Still, Haðubrand had little more fight in him; he laid aside his sword and sæx. His people fought hard, but Charles counterattacked and beheaded thousands of prisoners, and Widukind barely escaped. Three more years they fought. Finally, Charles broke them. And Widukind entered negotiations. Which ended with Widukind, the prophet-hero of the Saxon pagans, being baptized on Christmas Day in 785.

So what choice did that leave the other Saxons? As missionaries flooded in and built churches all over Saxony, Charles passed laws saying that any Saxon who refused to be baptized and attend to Christian rituals would be put to death. So Haðubrand surrendered. That same cold day, a missionary priest submerged him in the nearest river, after he'd sworn the vow: “I forsake all the devil's works and words, Thunær, Wōden, and Saxnōt, and all those fiends that are their companions.” And so Haðubrand was baptized and resentfully began to attend the Mass. In his eyes, and in King Charles' eyes, that made Haðubrand – and all Saxony – Christian now.

But what should we say about Haðubrand and those other Saxons baptized by force of law in those days? Was his heart in it? In being dipped in the river, was he truly placing his faith in Jesus Christ as Lord and Savior? Did it begin, for him, a life of discipleship? And if our answer is no, what might that have meant for his soul?

You see, all Saxony was brought to baptism by terror of the Frankish armies during the war or by terror of the Frankish laws after the war. And some, to be sure, had been taught and persuaded by missionaries either before or since. But in the summer of 792, many Saxons, testing the political winds, abandoned their professions of Christian faith and again tried to rebel. One chronicle tells us, “They demolished or burned down all the churches in their land; they chased out the bishops and priests set over them, attacking some and murdering others; and they altogether reverted to idolatry.” Four years later, one of King Charles' top priests, an advisor named Alcuin of York, wrote a letter to a friend and saw what had gone wrong. And here's what Alcuin said:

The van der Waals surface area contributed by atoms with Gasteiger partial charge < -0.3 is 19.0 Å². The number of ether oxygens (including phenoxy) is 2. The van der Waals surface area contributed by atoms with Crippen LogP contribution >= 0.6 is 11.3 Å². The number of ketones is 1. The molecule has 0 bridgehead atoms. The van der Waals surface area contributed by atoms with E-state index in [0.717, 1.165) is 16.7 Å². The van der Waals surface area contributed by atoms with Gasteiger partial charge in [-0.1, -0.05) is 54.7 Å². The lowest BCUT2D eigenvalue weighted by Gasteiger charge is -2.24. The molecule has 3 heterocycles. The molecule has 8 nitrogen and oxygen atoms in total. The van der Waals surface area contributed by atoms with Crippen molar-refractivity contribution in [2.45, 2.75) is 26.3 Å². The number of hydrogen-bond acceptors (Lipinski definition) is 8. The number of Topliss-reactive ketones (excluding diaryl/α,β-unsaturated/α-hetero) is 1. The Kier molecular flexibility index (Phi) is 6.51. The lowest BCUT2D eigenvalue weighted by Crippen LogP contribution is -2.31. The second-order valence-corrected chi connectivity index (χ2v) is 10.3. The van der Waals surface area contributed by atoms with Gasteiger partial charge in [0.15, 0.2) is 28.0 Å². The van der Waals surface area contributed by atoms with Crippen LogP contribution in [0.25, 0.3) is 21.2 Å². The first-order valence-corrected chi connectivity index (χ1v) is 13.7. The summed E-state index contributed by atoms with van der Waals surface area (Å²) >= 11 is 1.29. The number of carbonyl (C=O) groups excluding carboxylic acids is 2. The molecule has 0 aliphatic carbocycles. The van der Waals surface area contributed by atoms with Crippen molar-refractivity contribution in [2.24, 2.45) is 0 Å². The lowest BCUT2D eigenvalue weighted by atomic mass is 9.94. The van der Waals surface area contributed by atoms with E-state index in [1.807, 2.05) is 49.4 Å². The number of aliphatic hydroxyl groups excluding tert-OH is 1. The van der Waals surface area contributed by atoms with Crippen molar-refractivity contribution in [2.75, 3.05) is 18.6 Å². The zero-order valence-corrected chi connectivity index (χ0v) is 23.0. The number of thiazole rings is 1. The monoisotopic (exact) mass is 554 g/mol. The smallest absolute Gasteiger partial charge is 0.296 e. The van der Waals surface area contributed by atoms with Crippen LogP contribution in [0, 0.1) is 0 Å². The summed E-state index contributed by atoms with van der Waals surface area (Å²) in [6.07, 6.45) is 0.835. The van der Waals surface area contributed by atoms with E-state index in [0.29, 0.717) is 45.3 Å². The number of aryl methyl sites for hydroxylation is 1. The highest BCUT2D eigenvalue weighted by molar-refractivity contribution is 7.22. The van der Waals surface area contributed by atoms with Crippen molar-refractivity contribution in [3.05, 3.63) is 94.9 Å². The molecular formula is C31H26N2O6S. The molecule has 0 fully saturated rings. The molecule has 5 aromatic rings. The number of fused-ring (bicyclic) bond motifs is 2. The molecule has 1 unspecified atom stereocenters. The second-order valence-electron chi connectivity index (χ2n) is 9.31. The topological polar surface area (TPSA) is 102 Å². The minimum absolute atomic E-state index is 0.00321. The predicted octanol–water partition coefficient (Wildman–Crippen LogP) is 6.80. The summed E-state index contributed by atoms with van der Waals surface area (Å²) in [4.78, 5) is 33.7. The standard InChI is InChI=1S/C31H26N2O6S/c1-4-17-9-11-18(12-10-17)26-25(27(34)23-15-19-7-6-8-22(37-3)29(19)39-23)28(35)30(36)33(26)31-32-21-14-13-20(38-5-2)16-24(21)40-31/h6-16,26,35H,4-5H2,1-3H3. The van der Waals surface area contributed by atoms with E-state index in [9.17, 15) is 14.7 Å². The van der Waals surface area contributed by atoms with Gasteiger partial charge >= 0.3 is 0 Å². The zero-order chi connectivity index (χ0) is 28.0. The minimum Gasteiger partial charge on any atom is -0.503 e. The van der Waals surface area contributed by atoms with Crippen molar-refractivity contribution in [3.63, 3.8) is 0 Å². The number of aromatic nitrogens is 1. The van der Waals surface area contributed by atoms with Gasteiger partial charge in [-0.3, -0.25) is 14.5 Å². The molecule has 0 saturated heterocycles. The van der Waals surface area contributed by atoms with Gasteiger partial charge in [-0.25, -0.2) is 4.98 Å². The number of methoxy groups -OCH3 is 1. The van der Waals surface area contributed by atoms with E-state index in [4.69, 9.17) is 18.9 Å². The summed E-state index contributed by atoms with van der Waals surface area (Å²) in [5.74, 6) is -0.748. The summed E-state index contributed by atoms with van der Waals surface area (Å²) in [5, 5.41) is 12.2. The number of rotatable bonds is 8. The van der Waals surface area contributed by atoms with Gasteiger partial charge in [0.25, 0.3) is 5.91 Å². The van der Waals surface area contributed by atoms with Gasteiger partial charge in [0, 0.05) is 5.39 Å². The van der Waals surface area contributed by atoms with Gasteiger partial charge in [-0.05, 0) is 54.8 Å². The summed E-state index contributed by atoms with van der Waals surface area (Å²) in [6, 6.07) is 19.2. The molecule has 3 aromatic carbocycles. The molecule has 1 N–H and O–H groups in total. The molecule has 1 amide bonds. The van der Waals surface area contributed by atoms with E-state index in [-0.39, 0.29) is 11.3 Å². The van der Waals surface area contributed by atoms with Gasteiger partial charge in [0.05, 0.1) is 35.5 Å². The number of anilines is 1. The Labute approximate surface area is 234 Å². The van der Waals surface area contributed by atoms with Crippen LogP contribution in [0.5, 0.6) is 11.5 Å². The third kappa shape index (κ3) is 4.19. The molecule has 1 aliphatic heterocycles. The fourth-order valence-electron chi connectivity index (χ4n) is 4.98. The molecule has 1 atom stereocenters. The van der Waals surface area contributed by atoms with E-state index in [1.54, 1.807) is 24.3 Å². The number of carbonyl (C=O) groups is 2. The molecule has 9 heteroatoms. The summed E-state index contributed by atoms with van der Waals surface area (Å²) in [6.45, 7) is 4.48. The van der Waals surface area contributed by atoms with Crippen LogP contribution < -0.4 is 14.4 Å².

The miserable race of the Saxons so many times wasted the sacrament of baptism because they never had a foundation of faith in their heart. … Man is able to be forced to baptism, but not to faith.

And so it was. A couple decades later, there was still a need to convince Saxon nobles to really commit their hearts to Christ, to be captivated by him and desire him. So one poet wrote the Heliand: a collection of songs in the Saxon language, retelling the story of the Gospels in a fresh Saxon way, urging them to live 'with a clear mind' free from divided loyalties. But, of course, one of the first characters we meet in those songs is a man named John, who introduces that message. And here's how the Saxons heard John's story:

There in the wasteland, the word of God, the divine voice of God, came to him powerfully and told John that he was to announce Christ's coming and powerful strength throughout this middle world. He was to say truthfully in words that the heaven-kingdom, the greatest of delights, had come to those heroes' sons, to people, to the soil of that country....

“Become clean,” he said. “The heaven-kingdom is approaching the sons of men. Now in your hearts, regret your own sins, the loathsome things you did in this light, and listen to my teaching, turn around in accordance with my words! I will gladly dip you in water, but I do not have the power to take away your sinful deeds so that by the work of my hands you could be washed of your evil accomplishments. … Your minds will long be merry when you forsake the power of Hel and the company of the loathsome ones, and seek for yourselves God's light, the home up above, the eternal realm, the high meadows of heaven! Do not let your minds doubt!”